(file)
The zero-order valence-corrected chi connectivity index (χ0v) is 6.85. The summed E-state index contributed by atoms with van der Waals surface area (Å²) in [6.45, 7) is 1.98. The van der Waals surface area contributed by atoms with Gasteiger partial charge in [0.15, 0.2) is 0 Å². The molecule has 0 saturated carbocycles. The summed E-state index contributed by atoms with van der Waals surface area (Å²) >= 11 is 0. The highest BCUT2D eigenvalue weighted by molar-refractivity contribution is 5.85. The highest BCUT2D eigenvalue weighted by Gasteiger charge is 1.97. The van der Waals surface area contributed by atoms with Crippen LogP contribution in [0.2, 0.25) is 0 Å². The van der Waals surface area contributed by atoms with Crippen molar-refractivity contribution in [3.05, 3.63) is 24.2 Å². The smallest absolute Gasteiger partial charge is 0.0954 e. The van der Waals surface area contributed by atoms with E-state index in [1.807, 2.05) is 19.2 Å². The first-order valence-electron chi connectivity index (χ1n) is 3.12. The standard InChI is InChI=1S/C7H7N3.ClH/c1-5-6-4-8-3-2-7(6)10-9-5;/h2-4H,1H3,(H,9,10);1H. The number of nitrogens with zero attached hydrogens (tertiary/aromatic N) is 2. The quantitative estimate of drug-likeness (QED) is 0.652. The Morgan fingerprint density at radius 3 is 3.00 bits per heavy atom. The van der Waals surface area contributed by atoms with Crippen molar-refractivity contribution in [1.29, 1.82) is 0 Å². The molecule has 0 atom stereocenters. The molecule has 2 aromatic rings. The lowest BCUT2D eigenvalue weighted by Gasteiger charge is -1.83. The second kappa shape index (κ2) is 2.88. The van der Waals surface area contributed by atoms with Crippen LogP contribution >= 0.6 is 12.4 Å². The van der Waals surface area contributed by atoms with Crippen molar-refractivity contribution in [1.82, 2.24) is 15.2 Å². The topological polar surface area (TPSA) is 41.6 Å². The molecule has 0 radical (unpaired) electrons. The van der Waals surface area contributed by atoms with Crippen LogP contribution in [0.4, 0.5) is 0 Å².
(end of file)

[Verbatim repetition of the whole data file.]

The zero-order valence-corrected chi connectivity index (χ0v) is 6.85. The summed E-state index contributed by atoms with van der Waals surface area (Å²) in [6.45, 7) is 1.98. The van der Waals surface area contributed by atoms with Gasteiger partial charge in [0.15, 0.2) is 0 Å². The molecule has 0 saturated carbocycles. The summed E-state index contributed by atoms with van der Waals surface area (Å²) >= 11 is 0. The highest BCUT2D eigenvalue weighted by molar-refractivity contribution is 5.85. The highest BCUT2D eigenvalue weighted by Gasteiger charge is 1.97. The van der Waals surface area contributed by atoms with Crippen LogP contribution in [0.2, 0.25) is 0 Å². The van der Waals surface area contributed by atoms with Crippen molar-refractivity contribution in [3.05, 3.63) is 24.2 Å². The smallest absolute Gasteiger partial charge is 0.0954 e. The van der Waals surface area contributed by atoms with E-state index in [1.807, 2.05) is 19.2 Å². The first-order valence-electron chi connectivity index (χ1n) is 3.12. The standard InChI is InChI=1S/C7H7N3.ClH/c1-5-6-4-8-3-2-7(6)10-9-5;/h2-4H,1H3,(H,9,10);1H. The number of nitrogens with zero attached hydrogens (tertiary/aromatic N) is 2. The quantitative estimate of drug-likeness (QED) is 0.652. The Morgan fingerprint density at radius 3 is 3.00 bits per heavy atom. The van der Waals surface area contributed by atoms with Crippen molar-refractivity contribution in [1.29, 1.82) is 0 Å². The molecule has 0 atom stereocenters. The molecule has 2 aromatic rings. The lowest BCUT2D eigenvalue weighted by Gasteiger charge is -1.83. The second kappa shape index (κ2) is 2.88. The van der Waals surface area contributed by atoms with Crippen LogP contribution >= 0.6 is 12.4 Å². The van der Waals surface area contributed by atoms with Crippen molar-refractivity contribution in [1.82, 2.24) is 15.2 Å². The topological polar surface area (TPSA) is 41.6 Å². The molecule has 0 radical (unpaired) electrons. The van der Waals surface area contributed by atoms with Crippen LogP contribution in [0.4, 0.5) is 0 Å².